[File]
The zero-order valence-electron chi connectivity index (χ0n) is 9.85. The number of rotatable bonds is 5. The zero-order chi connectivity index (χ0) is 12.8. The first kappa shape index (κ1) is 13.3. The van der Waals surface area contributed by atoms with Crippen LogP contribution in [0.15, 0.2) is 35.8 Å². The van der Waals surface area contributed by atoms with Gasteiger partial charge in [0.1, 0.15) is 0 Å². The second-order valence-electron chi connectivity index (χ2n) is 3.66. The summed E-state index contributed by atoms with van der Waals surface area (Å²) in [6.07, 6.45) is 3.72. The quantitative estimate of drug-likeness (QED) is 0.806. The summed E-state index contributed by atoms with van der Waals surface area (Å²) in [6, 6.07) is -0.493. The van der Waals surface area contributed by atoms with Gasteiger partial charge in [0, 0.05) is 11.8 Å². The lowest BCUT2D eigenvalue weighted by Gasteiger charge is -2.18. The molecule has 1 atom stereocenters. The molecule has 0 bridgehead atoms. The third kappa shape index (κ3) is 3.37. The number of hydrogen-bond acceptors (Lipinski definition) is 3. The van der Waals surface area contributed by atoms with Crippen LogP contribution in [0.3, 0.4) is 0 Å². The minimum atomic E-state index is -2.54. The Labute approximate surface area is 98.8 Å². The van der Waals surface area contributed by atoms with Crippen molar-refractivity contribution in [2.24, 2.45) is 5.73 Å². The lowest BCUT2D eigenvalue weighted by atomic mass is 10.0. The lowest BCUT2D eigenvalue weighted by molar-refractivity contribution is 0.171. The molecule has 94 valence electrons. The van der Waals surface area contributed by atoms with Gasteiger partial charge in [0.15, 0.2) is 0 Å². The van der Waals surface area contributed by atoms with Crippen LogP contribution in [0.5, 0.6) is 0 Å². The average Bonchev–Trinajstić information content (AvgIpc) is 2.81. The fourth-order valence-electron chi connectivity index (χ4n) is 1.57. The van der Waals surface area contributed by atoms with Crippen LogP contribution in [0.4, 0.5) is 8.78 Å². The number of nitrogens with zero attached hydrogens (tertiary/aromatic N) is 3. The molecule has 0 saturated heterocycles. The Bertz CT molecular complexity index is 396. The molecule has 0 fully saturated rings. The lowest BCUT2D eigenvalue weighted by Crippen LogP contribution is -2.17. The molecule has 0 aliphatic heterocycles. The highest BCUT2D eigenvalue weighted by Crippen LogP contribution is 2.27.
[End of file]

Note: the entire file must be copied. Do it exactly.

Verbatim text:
The zero-order valence-electron chi connectivity index (χ0n) is 9.85. The number of rotatable bonds is 5. The zero-order chi connectivity index (χ0) is 12.8. The first kappa shape index (κ1) is 13.3. The van der Waals surface area contributed by atoms with Crippen LogP contribution in [0.15, 0.2) is 35.8 Å². The van der Waals surface area contributed by atoms with Gasteiger partial charge in [0.1, 0.15) is 0 Å². The second-order valence-electron chi connectivity index (χ2n) is 3.66. The summed E-state index contributed by atoms with van der Waals surface area (Å²) in [6.07, 6.45) is 3.72. The quantitative estimate of drug-likeness (QED) is 0.806. The summed E-state index contributed by atoms with van der Waals surface area (Å²) in [6, 6.07) is -0.493. The van der Waals surface area contributed by atoms with Gasteiger partial charge in [0, 0.05) is 11.8 Å². The lowest BCUT2D eigenvalue weighted by Gasteiger charge is -2.18. The molecule has 1 atom stereocenters. The molecule has 0 bridgehead atoms. The third kappa shape index (κ3) is 3.37. The number of hydrogen-bond acceptors (Lipinski definition) is 3. The van der Waals surface area contributed by atoms with Crippen LogP contribution in [0.3, 0.4) is 0 Å². The minimum atomic E-state index is -2.54. The Labute approximate surface area is 98.8 Å². The van der Waals surface area contributed by atoms with Crippen molar-refractivity contribution in [2.24, 2.45) is 5.73 Å². The lowest BCUT2D eigenvalue weighted by atomic mass is 10.0. The lowest BCUT2D eigenvalue weighted by molar-refractivity contribution is 0.171. The molecule has 94 valence electrons. The van der Waals surface area contributed by atoms with Gasteiger partial charge in [0.15, 0.2) is 0 Å². The van der Waals surface area contributed by atoms with Crippen LogP contribution in [0.5, 0.6) is 0 Å². The average Bonchev–Trinajstić information content (AvgIpc) is 2.81. The fourth-order valence-electron chi connectivity index (χ4n) is 1.57. The van der Waals surface area contributed by atoms with Crippen LogP contribution in [0.4, 0.5) is 8.78 Å². The number of nitrogens with zero attached hydrogens (tertiary/aromatic N) is 3. The molecule has 0 saturated heterocycles. The Bertz CT molecular complexity index is 396. The molecule has 0 fully saturated rings. The lowest BCUT2D eigenvalue weighted by Crippen LogP contribution is -2.17. The molecule has 0 aliphatic heterocycles. The highest BCUT2D eigenvalue weighted by Crippen LogP contribution is 2.27.